Continued from page 1

Union leaders point out that other factors beyond evaluations are also at play. Chicago teachers are seeking a 30 percent pay raise over the next several years, and have also demanded better facilities; specifically, air conditioning in every classroom.

“Collective action was the only way improve their schools, their communities and their students’ education,” Randi Weingarten, president of the American Federation of Teachers, said earlier this week. The Chicago Teachers Union (CTU) is a subsidiary of the AFT.

“We know that the members of the CTU are prepared to stay on the picket lines,” she continued. “We also know they would rather be on the job, in the classroom educating their students. … The students, teachers and educational support staff — and the city of Chicago — deserve a school system that works for everyone. In the end, that is what this strike is all about.”

In years past, some analysts say, leaders such as Mr. Emanuel, Mr. Villaraigosa and Mr. Bloomberg could simply settle their differences with the union by doling out cash. If, for example, mayors or school administrators wanted to implement a controversial teacher-evaluation system, they could persuade the union to agree to it by raising salaries, said Mr. Petrilli, the Fordham Institute analyst.

“The way you got unions to sign off on the reforms you want without going to the point of a strike is to buy them off,” he said. “But districts are broke. They no longer have the money to buy off unions.”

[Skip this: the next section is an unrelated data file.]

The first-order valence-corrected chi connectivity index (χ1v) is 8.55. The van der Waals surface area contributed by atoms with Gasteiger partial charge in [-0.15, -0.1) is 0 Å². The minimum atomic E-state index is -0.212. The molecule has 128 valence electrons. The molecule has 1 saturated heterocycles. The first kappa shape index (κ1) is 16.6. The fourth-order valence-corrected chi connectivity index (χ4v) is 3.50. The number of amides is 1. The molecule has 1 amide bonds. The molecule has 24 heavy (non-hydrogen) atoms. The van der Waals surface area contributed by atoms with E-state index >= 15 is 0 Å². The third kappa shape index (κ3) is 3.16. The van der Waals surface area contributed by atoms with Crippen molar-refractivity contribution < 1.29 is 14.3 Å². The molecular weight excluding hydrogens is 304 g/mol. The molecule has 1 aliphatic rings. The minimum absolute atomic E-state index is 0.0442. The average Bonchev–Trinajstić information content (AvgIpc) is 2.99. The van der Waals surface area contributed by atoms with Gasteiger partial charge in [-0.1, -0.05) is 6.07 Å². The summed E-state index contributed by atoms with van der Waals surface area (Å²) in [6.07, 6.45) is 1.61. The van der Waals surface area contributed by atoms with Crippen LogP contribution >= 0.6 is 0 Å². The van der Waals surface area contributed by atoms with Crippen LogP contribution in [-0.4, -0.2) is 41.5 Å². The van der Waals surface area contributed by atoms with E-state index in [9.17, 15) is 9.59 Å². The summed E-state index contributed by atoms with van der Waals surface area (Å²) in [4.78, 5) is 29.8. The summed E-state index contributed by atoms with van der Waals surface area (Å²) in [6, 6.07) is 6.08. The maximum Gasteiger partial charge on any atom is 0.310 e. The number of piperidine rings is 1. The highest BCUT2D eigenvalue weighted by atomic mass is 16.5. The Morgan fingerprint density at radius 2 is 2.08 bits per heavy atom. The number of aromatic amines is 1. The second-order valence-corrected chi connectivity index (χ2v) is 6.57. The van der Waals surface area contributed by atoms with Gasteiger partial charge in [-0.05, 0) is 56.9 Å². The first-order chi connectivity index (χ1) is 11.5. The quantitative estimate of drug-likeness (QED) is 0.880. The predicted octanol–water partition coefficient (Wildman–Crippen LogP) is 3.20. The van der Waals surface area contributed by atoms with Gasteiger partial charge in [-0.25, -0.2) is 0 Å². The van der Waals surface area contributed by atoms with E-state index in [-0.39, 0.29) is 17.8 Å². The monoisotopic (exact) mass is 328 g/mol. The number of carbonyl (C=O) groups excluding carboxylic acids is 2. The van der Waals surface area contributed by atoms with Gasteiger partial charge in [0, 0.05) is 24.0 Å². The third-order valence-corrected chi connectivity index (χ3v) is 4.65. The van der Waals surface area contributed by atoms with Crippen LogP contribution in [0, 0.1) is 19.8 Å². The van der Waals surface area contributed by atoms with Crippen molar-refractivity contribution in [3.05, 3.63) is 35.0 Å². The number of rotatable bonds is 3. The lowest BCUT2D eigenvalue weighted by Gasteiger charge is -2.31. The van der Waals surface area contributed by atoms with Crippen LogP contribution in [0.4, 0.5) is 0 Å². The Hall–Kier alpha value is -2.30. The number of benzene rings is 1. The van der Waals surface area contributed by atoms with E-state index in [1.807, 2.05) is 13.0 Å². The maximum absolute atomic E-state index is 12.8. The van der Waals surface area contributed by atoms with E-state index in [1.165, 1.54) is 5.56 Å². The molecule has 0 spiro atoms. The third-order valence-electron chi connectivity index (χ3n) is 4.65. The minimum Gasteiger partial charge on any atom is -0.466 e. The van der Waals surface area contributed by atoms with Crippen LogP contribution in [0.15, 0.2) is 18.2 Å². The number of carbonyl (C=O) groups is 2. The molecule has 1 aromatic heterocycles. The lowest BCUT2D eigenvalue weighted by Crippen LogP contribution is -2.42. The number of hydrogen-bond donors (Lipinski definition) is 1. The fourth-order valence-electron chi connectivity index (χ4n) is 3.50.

The dire financial situation of local and state governments has led to bold attempts to forever change the balance of power in public schools. Wisconsin Gov. Scott Walker, a Republican, mounted the first challenge to the collective-bargaining power of teachers, a success that drew the ire of labor across the nation.

Ohio Gov. John Kasich, also a Republican, followed suit, though voters later rejected his proposals through referendum.

Going forward, Mr. Petrilli said, more leaders — whether they be Republicans or Democrats — may realize there is another option beyond giving union teachers more money or risking a strike.

“In many cases, there’s more running room than they think they have,” he said. “But it takes some political calculation. You have to put yourself out there and become vulnerable.”